THURSDAY, May 12 (HealthDay News) -- Children in both China and the United States who want to please their parents tend to do better at school, new research finds.
Yet in the United States, American kids' drive to please their parents declines during early adolescence, while in China feelings of obligation toward parents stay strong and even grow as kids hit their teenage years.
Researchers attribute that to cultural differences -- Americans view adolescence as a time in which teens assert their individualism, while the Chinese believe in "filial piety," or the idea that it's a child's responsibility to bring honor to their families and repay their parents for the sacrifices they made in raising them.
That means for Chinese kids, becoming a teenager doesn't mean rebelling or pulling away from family life, but becoming a more responsible member of it.
During early adolescence, "U.S. children feel less obligated toward their parents, and less concerned with showing their parents they are responsible members of the family," said study author Eva Pomerantz, a professor in the department of psychology at University of Illinois at Urbana-Champaign. "You don't see that decline in Chinese kids."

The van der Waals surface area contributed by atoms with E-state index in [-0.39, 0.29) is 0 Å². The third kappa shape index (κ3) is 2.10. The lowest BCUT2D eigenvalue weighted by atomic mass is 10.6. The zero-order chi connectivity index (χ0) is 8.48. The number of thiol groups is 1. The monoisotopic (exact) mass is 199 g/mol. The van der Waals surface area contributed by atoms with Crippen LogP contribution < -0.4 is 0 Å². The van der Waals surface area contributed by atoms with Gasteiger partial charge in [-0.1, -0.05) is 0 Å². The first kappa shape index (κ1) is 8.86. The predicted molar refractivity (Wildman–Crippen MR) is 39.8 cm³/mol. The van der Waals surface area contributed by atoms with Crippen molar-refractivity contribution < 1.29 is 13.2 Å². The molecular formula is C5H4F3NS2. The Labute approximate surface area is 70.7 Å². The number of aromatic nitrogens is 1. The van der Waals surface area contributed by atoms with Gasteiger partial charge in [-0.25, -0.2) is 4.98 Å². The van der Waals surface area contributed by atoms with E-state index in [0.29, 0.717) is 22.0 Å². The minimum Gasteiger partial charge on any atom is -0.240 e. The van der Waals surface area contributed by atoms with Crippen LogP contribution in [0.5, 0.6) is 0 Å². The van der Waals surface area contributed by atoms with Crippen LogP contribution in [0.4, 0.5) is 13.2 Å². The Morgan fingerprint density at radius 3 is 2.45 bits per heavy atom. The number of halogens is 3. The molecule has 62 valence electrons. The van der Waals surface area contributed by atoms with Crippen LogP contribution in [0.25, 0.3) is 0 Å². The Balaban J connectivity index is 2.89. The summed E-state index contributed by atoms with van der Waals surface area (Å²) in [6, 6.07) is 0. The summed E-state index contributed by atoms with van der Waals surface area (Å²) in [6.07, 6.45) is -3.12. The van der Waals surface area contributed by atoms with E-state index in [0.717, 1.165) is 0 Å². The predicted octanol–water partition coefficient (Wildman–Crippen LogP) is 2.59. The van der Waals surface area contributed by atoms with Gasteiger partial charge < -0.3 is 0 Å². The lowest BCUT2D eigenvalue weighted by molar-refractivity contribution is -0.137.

The study is published in the current issue of Child Development.
Pomerantz and her colleagues in China compared the attitudes of 825 middle-schoolers aged 11 to 14 in suburban Chicago and China. Students were asked over the course of two years about school and their parents, including how much they trusted their parents, how much time they felt they should spend at home with their parents, and how safe they felt communicating with them.
In addition, children were asked about their motivation to do well at school, including how important it was to them to please their parents or show them they're responsible.
Researchers also charted the grades the s
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